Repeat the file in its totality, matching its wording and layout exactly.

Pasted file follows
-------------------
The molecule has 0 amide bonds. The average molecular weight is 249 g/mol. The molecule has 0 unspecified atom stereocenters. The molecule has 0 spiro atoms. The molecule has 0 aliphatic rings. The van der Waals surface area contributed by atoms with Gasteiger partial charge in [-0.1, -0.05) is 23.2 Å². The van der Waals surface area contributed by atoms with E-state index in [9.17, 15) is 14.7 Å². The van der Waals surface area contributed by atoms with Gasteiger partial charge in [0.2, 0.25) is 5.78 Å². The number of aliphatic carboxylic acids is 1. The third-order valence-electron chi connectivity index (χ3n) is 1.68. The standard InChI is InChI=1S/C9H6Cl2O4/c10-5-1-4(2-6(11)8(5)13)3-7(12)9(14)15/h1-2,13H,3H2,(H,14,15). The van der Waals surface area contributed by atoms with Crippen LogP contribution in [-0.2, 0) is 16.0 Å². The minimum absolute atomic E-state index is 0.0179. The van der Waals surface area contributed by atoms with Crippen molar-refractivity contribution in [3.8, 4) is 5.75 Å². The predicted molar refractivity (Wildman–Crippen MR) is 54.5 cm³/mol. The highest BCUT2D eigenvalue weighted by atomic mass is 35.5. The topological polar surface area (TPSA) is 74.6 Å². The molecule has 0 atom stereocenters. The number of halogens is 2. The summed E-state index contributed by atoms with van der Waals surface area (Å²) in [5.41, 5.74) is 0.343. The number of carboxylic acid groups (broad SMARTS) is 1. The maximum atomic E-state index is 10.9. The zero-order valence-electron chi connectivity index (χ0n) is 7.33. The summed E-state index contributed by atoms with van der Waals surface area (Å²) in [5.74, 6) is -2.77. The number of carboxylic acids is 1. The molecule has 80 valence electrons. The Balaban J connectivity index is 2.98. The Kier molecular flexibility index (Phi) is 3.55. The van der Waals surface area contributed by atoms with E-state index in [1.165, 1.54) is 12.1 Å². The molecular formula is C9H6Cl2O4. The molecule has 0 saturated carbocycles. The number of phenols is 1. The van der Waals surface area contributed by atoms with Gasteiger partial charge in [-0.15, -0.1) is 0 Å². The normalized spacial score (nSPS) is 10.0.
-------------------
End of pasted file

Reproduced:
The molecule has 0 amide bonds. The average molecular weight is 249 g/mol. The molecule has 0 unspecified atom stereocenters. The molecule has 0 spiro atoms. The molecule has 0 aliphatic rings. The van der Waals surface area contributed by atoms with Gasteiger partial charge in [-0.1, -0.05) is 23.2 Å². The van der Waals surface area contributed by atoms with E-state index in [9.17, 15) is 14.7 Å². The van der Waals surface area contributed by atoms with Gasteiger partial charge in [0.2, 0.25) is 5.78 Å². The number of aliphatic carboxylic acids is 1. The third-order valence-electron chi connectivity index (χ3n) is 1.68. The standard InChI is InChI=1S/C9H6Cl2O4/c10-5-1-4(2-6(11)8(5)13)3-7(12)9(14)15/h1-2,13H,3H2,(H,14,15). The van der Waals surface area contributed by atoms with Crippen LogP contribution in [-0.2, 0) is 16.0 Å². The minimum absolute atomic E-state index is 0.0179. The van der Waals surface area contributed by atoms with Crippen molar-refractivity contribution in [3.8, 4) is 5.75 Å². The predicted molar refractivity (Wildman–Crippen MR) is 54.5 cm³/mol. The highest BCUT2D eigenvalue weighted by atomic mass is 35.5. The topological polar surface area (TPSA) is 74.6 Å². The molecule has 0 atom stereocenters. The number of halogens is 2. The summed E-state index contributed by atoms with van der Waals surface area (Å²) in [5.41, 5.74) is 0.343. The number of carboxylic acid groups (broad SMARTS) is 1. The maximum atomic E-state index is 10.9. The zero-order valence-electron chi connectivity index (χ0n) is 7.33. The summed E-state index contributed by atoms with van der Waals surface area (Å²) in [5.74, 6) is -2.77. The number of carboxylic acids is 1. The molecule has 80 valence electrons. The Balaban J connectivity index is 2.98. The Kier molecular flexibility index (Phi) is 3.55. The van der Waals surface area contributed by atoms with E-state index in [1.165, 1.54) is 12.1 Å². The molecular formula is C9H6Cl2O4. The molecule has 0 saturated carbocycles. The number of phenols is 1. The van der Waals surface area contributed by atoms with Gasteiger partial charge in [-0.15, -0.1) is 0 Å². The normalized spacial score (nSPS) is 10.0.